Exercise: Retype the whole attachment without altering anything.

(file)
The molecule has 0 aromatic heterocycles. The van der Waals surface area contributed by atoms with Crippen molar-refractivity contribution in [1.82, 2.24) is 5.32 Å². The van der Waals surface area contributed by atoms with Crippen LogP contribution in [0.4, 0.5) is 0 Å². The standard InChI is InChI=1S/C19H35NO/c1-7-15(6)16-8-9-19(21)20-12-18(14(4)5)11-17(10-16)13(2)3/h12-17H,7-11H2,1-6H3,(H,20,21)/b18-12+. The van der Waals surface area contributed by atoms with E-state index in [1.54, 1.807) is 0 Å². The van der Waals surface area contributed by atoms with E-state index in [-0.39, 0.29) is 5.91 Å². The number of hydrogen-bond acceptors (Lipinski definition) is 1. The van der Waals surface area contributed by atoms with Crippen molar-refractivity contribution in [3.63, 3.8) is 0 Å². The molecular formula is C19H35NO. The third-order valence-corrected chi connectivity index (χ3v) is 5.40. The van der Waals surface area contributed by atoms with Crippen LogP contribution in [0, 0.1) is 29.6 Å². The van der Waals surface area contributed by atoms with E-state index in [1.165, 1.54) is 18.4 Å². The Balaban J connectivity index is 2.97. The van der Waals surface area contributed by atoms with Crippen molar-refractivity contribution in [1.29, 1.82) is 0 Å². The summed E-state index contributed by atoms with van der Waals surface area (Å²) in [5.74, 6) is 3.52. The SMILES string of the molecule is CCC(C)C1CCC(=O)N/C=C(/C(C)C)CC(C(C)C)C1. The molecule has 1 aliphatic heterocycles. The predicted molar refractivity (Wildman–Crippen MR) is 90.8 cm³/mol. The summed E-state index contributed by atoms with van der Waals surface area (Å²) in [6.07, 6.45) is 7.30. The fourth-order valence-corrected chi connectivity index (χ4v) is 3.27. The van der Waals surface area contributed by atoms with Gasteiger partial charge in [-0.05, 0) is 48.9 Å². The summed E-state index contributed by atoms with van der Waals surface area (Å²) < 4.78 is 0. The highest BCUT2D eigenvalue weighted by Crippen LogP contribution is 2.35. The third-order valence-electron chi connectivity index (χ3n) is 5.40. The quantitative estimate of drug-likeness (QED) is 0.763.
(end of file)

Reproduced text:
The molecule has 0 aromatic heterocycles. The van der Waals surface area contributed by atoms with Crippen molar-refractivity contribution in [1.82, 2.24) is 5.32 Å². The van der Waals surface area contributed by atoms with Crippen LogP contribution in [0.4, 0.5) is 0 Å². The standard InChI is InChI=1S/C19H35NO/c1-7-15(6)16-8-9-19(21)20-12-18(14(4)5)11-17(10-16)13(2)3/h12-17H,7-11H2,1-6H3,(H,20,21)/b18-12+. The van der Waals surface area contributed by atoms with E-state index in [1.54, 1.807) is 0 Å². The van der Waals surface area contributed by atoms with E-state index in [-0.39, 0.29) is 5.91 Å². The number of hydrogen-bond acceptors (Lipinski definition) is 1. The van der Waals surface area contributed by atoms with Crippen molar-refractivity contribution in [3.63, 3.8) is 0 Å². The molecular formula is C19H35NO. The third-order valence-corrected chi connectivity index (χ3v) is 5.40. The van der Waals surface area contributed by atoms with Crippen LogP contribution in [0, 0.1) is 29.6 Å². The van der Waals surface area contributed by atoms with E-state index in [1.165, 1.54) is 18.4 Å². The Balaban J connectivity index is 2.97. The van der Waals surface area contributed by atoms with Crippen molar-refractivity contribution in [1.29, 1.82) is 0 Å². The summed E-state index contributed by atoms with van der Waals surface area (Å²) in [5.74, 6) is 3.52. The SMILES string of the molecule is CCC(C)C1CCC(=O)N/C=C(/C(C)C)CC(C(C)C)C1. The molecule has 1 aliphatic heterocycles. The predicted molar refractivity (Wildman–Crippen MR) is 90.8 cm³/mol. The summed E-state index contributed by atoms with van der Waals surface area (Å²) in [6.07, 6.45) is 7.30. The fourth-order valence-corrected chi connectivity index (χ4v) is 3.27. The van der Waals surface area contributed by atoms with Gasteiger partial charge in [-0.05, 0) is 48.9 Å². The summed E-state index contributed by atoms with van der Waals surface area (Å²) < 4.78 is 0. The highest BCUT2D eigenvalue weighted by Crippen LogP contribution is 2.35. The third-order valence-electron chi connectivity index (χ3n) is 5.40. The quantitative estimate of drug-likeness (QED) is 0.763.